Logistics

Covid-19 impact: Maersk Line announces waiver of detention charges on import shipments till April 7

P Manoj Mumbai | Updated on March 29, 2020

File photo   -  P Manoj

All commodities will be covered under the blanket-free time period

Maersk Line, the world’s biggest container shipping company, has announced waiver of container detention charges on all its import shipments into India till April 7. This comes after the Government imposed a three weeks nationwide lockdown to check the spread of Coronavirus. The move hasdisrupted trade.

The announcement follows an order issued by the Director General (DG) of Shipping on Saturday, advising shipping lines not to impose container detention charges on import shipments till April 7 “for the smooth functioning of trade and maintenance of supply chain in the country”.

The DG Shipping Amitabh Kumar also advised lines to desist from collecting “any new or additional charges”.

More carriers are expected to announce waiver of container detention charges heeding the advice of DG Shipping.

India’s maritime regulator acknowledged that some delays in evacuation of goods from the ports have become inevitable due to the disturbance of downstream services.

“As a result of these developments, some cargo owners have either suspended their operations or are finding it difficult to transport goods/cargo and complete the paper work, resulting in detention of containers without their fault”, the DG Shipping wrote in the order.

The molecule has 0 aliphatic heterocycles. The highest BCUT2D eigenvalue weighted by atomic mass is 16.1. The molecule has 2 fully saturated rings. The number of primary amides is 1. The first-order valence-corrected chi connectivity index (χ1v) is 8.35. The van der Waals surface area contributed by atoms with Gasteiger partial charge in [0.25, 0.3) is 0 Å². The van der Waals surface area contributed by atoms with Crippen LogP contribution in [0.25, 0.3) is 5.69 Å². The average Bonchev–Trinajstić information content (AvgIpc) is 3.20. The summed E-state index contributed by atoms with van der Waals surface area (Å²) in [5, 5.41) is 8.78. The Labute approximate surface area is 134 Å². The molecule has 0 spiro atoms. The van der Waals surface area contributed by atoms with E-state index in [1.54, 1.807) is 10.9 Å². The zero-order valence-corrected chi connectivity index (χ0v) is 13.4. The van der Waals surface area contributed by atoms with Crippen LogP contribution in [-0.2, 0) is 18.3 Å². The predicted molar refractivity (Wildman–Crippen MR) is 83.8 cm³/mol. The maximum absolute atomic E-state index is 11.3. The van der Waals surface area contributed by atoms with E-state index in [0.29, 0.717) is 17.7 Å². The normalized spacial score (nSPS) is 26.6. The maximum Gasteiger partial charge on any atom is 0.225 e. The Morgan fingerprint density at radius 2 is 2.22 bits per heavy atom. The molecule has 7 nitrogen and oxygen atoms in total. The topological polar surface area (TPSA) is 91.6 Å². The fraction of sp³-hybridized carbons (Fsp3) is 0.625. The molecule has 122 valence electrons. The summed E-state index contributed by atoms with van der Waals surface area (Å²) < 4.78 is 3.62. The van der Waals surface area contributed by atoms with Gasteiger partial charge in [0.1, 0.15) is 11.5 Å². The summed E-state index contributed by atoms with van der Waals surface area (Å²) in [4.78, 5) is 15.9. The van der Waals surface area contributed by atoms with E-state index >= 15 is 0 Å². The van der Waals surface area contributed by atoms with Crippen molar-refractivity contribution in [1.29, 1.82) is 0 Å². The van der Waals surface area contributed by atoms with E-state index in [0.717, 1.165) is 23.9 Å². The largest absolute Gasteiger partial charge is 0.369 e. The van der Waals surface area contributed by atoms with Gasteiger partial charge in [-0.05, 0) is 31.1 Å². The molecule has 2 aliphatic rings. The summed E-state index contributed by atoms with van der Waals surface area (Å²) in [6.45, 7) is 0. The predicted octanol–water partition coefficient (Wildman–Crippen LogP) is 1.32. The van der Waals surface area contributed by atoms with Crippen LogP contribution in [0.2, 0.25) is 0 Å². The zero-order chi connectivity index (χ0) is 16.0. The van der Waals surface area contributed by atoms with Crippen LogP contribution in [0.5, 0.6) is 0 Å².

Maersk Line said the blanket detention free time is applicable only to imports into India and Nepal. It also covers shipments to inland container depots (ICDs).

All commodities will be covered under the blanket-free time period.

Some cargo owners will temporarily cease operations or face challenges in transportation and documentation procedures during this period resulting in the disruption of imports and exports, the company said.

“As a special concession to our customers during these challenging times, we will not be charging container detention on all our import shipments into India for the period from 25 March to 7 April (both days inclusive). This will be over and above any existing free time arrangement that is currently availed and agreed as a part of any negotiated contractual terms,” Maersk said in a March 27 customer advisory.

This concession is a one-off gesture during this period for our customers. In the current situation, all partners in the supply chain face significant challenges, whilst Maersk continues to face uncertainties and added costs due to network disruptions in these times. Our invoices will reflect this change for all import delivery orders impacted, the Denmark based line said.

Maersk Line said it was yet to review the detention charges for export customers. “However, we are currently allowing drop off of unused empty containers without charges that may have been picked up prior contingency on a case to case basis,” it said.

Maersk Line has reiterated that the waiver is only applicable to detention.

“Customers who are paying demurrage and/or container freight station (CFS) ground rent charges directly (Ex: direct port delivery or DPD customers) will have to handle this directly with the respective Port/ CFS. In cases where customers are paying demurrage/ ground rent charges via Maersk, then we will endeavour to pass through any waiver/ concessions received by these Port/CFS to our customers”, it added.

Published on March 29, 2020

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